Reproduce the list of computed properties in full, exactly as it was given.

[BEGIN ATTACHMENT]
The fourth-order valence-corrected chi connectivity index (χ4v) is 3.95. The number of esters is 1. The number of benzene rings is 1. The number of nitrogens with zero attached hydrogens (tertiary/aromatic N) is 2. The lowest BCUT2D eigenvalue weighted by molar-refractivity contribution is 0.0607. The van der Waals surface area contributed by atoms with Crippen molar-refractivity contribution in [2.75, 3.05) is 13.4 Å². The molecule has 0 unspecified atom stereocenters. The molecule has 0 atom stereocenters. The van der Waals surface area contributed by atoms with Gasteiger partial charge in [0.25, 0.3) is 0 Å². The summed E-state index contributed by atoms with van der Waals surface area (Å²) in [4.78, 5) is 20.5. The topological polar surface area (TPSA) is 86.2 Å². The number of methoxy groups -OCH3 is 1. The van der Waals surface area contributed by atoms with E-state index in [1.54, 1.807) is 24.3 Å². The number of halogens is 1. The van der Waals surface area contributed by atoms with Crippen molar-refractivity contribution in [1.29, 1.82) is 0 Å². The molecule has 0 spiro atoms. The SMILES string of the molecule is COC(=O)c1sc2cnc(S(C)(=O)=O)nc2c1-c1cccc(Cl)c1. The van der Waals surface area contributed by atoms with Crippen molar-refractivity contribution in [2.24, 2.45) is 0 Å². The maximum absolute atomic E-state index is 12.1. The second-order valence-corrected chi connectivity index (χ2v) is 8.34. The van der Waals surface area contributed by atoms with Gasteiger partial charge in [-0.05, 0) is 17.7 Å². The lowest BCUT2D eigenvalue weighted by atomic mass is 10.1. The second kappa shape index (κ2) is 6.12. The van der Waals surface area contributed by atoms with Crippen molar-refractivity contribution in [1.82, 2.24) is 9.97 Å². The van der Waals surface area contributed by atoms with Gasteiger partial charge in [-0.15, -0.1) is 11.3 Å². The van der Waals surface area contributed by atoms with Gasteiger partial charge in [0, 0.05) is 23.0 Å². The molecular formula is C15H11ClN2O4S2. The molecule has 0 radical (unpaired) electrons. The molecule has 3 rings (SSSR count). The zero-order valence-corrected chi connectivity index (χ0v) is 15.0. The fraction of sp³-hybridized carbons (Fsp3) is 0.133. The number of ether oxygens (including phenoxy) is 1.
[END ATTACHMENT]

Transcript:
The fourth-order valence-corrected chi connectivity index (χ4v) is 3.95. The number of esters is 1. The number of benzene rings is 1. The number of nitrogens with zero attached hydrogens (tertiary/aromatic N) is 2. The lowest BCUT2D eigenvalue weighted by molar-refractivity contribution is 0.0607. The van der Waals surface area contributed by atoms with Crippen molar-refractivity contribution in [2.75, 3.05) is 13.4 Å². The molecule has 0 unspecified atom stereocenters. The molecule has 0 atom stereocenters. The van der Waals surface area contributed by atoms with Gasteiger partial charge in [0.25, 0.3) is 0 Å². The summed E-state index contributed by atoms with van der Waals surface area (Å²) in [4.78, 5) is 20.5. The topological polar surface area (TPSA) is 86.2 Å². The number of methoxy groups -OCH3 is 1. The van der Waals surface area contributed by atoms with E-state index in [1.54, 1.807) is 24.3 Å². The number of halogens is 1. The van der Waals surface area contributed by atoms with Crippen molar-refractivity contribution in [1.29, 1.82) is 0 Å². The molecule has 0 spiro atoms. The SMILES string of the molecule is COC(=O)c1sc2cnc(S(C)(=O)=O)nc2c1-c1cccc(Cl)c1. The van der Waals surface area contributed by atoms with Crippen molar-refractivity contribution in [2.24, 2.45) is 0 Å². The maximum absolute atomic E-state index is 12.1. The second-order valence-corrected chi connectivity index (χ2v) is 8.34. The van der Waals surface area contributed by atoms with Gasteiger partial charge in [-0.05, 0) is 17.7 Å². The lowest BCUT2D eigenvalue weighted by atomic mass is 10.1. The second kappa shape index (κ2) is 6.12. The van der Waals surface area contributed by atoms with Crippen molar-refractivity contribution in [1.82, 2.24) is 9.97 Å². The van der Waals surface area contributed by atoms with Gasteiger partial charge in [-0.15, -0.1) is 11.3 Å². The van der Waals surface area contributed by atoms with Gasteiger partial charge in [0, 0.05) is 23.0 Å². The molecular formula is C15H11ClN2O4S2. The molecule has 0 radical (unpaired) electrons. The molecule has 3 rings (SSSR count). The zero-order valence-corrected chi connectivity index (χ0v) is 15.0. The fraction of sp³-hybridized carbons (Fsp3) is 0.133. The number of ether oxygens (including phenoxy) is 1.